Wednesday, January 31, 2007

Book review: A Day of Small Beginnings

A Day of Small Beginnings by Lisa Pearl Rosenbaum is a lovely meditation on religion, prejudice, and change. Spanning three generations and major world events, this work of approachable prose will make you think and touch your heart.

In 1906, the childless widow Friedl Alterman is but a year in her grave in the small town of Zokof, Poland. One night she is disturbed when a boy of 14 comes crashing into the cemetery. It is Itzak Lieber, known as "the Faithless One" because he refused help from the synagogue when his father left his family. Awakened, Friedl listens and hears something unexpected -- Itzak praying with all his heart and soul for God to help him, his arms wrapped around her gravestone.

Friedl thinks God is answering her own prayers in finally giving her a child to watch over, and her soul flies from its resting place. Desperate to help Itzak, she leaves the cemetery and sees it blocked to her return. She follows him as he runs and helps him as much as she can, but when he moves beyond her sight, she is banished.

Itzak escapes to America and changes his name to Isaac. He marries, has children. His son Nathan, who changes his last name to Linden, becomes a constitutional scholar and has a daughter, Ellen, who is a dancer and choreographer. Both Nathan and Ellen are raised as atheists and know nothing of Isaac's past. They each get professional invitations to Poland, where they encounter Friedl and Rafael, a man who has dedicated his life to helping Friedl find peace.

This remarkable novel addresses the Holocaust without taking it on directly. Rosenbaum concentrates on the surrounding cultural climate in Poland, both before and long after the World Wars. Anti-semitism sets the story in motion, and the characters reactions to it form the major action of the book.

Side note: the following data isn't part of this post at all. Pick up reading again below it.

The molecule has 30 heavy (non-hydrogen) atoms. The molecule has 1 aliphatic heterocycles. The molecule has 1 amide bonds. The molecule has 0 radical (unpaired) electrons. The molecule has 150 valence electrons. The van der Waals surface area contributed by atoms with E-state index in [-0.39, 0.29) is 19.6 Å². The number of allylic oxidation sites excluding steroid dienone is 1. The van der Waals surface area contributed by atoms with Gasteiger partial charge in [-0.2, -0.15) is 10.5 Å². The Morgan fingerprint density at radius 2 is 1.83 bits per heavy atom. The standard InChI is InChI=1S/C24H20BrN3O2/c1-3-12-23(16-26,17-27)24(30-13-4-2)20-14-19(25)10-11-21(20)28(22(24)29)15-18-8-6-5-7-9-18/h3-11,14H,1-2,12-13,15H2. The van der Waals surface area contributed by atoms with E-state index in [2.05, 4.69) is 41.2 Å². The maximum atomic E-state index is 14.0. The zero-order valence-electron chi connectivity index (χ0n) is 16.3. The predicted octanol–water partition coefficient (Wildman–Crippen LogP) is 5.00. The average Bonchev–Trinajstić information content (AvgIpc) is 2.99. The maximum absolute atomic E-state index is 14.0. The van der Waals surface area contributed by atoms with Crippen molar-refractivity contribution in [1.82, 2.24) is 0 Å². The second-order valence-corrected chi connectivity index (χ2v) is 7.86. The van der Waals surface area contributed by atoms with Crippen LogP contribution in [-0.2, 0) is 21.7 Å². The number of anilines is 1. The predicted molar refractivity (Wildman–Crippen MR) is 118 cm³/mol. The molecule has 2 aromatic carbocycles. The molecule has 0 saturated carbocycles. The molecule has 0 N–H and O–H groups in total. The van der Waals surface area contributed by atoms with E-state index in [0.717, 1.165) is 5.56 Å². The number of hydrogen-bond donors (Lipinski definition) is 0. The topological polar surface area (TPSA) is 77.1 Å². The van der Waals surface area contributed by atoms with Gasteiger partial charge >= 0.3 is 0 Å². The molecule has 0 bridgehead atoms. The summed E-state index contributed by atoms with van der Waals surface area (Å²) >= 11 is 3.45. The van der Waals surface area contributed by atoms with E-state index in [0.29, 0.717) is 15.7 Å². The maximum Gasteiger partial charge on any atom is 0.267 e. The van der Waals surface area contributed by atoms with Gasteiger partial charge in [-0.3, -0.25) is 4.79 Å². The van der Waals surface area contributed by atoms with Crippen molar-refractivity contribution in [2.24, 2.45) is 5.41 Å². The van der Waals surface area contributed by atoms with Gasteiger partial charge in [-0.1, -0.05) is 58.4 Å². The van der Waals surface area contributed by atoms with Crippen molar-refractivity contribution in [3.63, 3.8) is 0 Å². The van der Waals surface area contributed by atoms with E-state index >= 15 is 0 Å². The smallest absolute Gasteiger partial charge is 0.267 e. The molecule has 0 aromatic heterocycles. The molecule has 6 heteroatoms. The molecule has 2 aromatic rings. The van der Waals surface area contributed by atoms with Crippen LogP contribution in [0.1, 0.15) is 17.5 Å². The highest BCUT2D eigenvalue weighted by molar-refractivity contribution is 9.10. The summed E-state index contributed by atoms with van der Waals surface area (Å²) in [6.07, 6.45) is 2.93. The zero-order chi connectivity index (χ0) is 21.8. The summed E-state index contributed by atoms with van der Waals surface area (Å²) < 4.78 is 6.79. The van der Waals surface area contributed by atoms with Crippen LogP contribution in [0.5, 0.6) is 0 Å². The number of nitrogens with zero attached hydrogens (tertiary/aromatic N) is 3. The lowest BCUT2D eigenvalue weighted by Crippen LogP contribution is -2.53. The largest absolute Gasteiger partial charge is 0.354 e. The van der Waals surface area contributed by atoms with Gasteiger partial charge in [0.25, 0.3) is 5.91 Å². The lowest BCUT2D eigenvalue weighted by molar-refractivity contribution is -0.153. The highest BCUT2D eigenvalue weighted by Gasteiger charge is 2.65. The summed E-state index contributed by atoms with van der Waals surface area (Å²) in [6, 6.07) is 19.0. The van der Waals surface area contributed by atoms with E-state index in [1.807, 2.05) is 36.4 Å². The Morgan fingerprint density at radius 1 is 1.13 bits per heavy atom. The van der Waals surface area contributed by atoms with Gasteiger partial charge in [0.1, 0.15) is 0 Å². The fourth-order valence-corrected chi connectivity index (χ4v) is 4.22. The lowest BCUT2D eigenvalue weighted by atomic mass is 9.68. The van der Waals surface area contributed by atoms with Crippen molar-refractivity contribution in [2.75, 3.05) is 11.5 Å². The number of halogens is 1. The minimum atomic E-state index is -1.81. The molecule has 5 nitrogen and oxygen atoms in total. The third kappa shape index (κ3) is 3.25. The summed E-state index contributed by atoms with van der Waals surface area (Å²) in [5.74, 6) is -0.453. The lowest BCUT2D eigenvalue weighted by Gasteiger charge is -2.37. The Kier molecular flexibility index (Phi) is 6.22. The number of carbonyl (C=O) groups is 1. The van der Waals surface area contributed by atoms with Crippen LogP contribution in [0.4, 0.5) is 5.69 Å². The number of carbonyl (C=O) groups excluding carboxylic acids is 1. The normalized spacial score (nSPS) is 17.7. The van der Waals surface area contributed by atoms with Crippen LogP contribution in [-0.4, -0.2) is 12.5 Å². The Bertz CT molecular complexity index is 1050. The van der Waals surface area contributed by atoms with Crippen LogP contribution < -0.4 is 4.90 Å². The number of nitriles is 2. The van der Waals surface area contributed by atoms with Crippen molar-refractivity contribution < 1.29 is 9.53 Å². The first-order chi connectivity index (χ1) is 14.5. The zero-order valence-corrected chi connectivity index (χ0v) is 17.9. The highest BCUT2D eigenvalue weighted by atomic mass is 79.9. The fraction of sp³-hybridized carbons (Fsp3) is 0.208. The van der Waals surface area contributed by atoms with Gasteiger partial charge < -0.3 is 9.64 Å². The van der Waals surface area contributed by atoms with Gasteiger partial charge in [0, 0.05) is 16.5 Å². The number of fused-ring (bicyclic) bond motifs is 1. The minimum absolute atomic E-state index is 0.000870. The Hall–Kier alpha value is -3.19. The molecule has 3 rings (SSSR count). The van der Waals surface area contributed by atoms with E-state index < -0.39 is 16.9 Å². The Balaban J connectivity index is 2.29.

It is also a story of American Jews discovering and reclaiming their religious inheritance. In reaction to his horrible experiences, Isaac gave up on religion and kept his family from learning their ancestry. Nathan, a generation removed, experienced an American brand of anti-semitism growing up in Brooklyn, and really cannot embrace his heritage. Ellen, two generations removed, is curious about Judaism and open to learning how to pray, whatever that means.

Talk of God is prevalent in the book, but nobody every hears from God directly, not even Friedl. The characters are left to deduce His will from their experiences. Nathan, the academic, is particularly interested in Raphael's understanding of God. Through his relationship with Friedl, Raphael returned to living and worshiping as a Jew, when the temptation had been to curse God in despair and never follow religious practices again.

For a book about such weighty subjects, it is a sweet and easy read. The writing has a lightness about it that is very inviting, and one can't help rooting for Friedl from the start. While the ending is telegraphed, I was still surprised by the form the it took. This book has many profound things to say, and I am still thinking about them. I am particularly taken with Raphael's relationship with God.

There is no need to shy away from this book despite its serious themes. A Day of Small Beginnings is just that -- a small beginning toward healing some of the worst hurts of the twentieth century. May the world take notice.

Cross-posted Blogcritics.

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